One of the advantages of retiring from the day job is that now I get to take lots more trips than I used to. Some of them are even “real” vacations, like the Caribbean cruise Hubby and I took last week. It was fabulous! It was our great escape from our long winter months, and it was our chance to decompress in deck chairs and decadence.
And then there are trips. Unlike “real” vacations, trips have a specific purpose, such as:
- business trips (I’m the trailing spouse)
- visiting family (we have to check up on the kiddos on a regular basis, right?)
- miscellaneous missions (e.g., driving the granddog across country last July)
Whatever you call it–trips or vacations–they require a lot of hours away from my desk.
While I may be retired from the day job, I’m NOT retired from writing. I have a schedule to keep and deadlines to meet. It’s a challenge to keep up with the words while on the go. So, I use trips to focus on other writerly tasks.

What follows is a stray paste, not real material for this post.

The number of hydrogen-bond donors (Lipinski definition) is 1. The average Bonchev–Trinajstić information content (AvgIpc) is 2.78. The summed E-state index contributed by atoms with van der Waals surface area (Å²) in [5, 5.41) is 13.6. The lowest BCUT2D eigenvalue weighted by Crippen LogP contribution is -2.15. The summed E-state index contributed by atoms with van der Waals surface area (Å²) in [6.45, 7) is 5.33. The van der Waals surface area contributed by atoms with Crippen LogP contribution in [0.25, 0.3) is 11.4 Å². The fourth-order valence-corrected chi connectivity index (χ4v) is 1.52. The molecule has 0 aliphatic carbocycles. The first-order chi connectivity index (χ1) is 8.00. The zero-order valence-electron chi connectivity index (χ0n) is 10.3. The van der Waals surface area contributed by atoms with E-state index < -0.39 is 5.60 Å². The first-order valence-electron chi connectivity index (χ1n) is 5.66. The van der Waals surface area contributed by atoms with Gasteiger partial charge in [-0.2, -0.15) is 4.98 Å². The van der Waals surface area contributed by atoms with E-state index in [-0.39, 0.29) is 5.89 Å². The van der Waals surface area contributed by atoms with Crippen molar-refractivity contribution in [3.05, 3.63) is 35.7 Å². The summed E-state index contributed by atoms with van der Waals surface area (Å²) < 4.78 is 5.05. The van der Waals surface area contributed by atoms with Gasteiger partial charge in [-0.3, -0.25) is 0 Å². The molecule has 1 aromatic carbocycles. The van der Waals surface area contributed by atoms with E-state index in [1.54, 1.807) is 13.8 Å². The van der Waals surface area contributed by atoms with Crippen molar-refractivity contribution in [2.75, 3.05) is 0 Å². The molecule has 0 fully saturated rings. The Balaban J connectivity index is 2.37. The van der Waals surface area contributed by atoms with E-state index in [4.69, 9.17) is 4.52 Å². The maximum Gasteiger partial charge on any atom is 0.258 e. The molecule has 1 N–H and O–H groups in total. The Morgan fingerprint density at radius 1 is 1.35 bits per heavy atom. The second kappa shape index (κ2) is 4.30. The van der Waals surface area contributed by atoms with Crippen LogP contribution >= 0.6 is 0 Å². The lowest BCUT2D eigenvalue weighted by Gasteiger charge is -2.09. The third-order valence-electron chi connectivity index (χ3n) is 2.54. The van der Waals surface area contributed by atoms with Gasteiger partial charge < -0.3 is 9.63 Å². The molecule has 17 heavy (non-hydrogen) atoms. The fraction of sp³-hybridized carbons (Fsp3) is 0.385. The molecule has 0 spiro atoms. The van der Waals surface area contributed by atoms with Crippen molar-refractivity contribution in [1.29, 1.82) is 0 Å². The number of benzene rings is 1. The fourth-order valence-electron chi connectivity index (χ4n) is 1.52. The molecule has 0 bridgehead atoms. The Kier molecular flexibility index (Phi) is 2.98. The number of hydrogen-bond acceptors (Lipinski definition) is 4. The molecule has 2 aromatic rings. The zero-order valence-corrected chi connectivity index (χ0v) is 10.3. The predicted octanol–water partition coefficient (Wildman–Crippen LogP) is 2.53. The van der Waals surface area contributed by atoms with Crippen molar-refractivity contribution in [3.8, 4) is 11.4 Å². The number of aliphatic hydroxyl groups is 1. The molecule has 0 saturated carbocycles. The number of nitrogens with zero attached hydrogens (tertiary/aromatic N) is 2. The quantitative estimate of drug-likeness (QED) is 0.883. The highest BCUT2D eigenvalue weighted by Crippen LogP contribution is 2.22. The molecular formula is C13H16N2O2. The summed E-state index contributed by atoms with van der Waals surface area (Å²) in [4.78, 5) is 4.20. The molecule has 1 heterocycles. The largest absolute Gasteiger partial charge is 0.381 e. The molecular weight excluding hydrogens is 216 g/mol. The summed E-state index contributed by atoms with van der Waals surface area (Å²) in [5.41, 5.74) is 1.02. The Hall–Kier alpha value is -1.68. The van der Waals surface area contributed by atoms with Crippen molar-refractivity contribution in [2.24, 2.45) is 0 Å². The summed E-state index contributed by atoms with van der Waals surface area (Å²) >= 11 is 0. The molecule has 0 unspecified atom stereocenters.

- trips create deadlines for me. When I plan my yearly calendar, I know that I have X amount of writing tasks to accomplish before the next trip, if I am to stay on schedule. Miss that deadline, and it throws everything out of whack for the rest of the year.
- trips are great opportunities for character studies. New places are full of people who are outside our usual circles. I listen to their tone of voice, their word choices and patterns of speech. Sometimes I meet real people doing some of the jobs I read about, like detectives from Scotland and agents from law enforcement–they have wonderful stories to tell!
- trips engage sensory details. Different places have different smells, sounds, etc. I try to notice what my characters would notice in such a setting and how it might be described.
- trips fire the imagination. New places come with new-to-me stories. Sometimes a tiny detail, most unexpected, will catch my attention and won’t let go. Then starts “what if…?” When that happens, I can’t wait to get back to my desk and discover the story!
Do trips inspire you, too?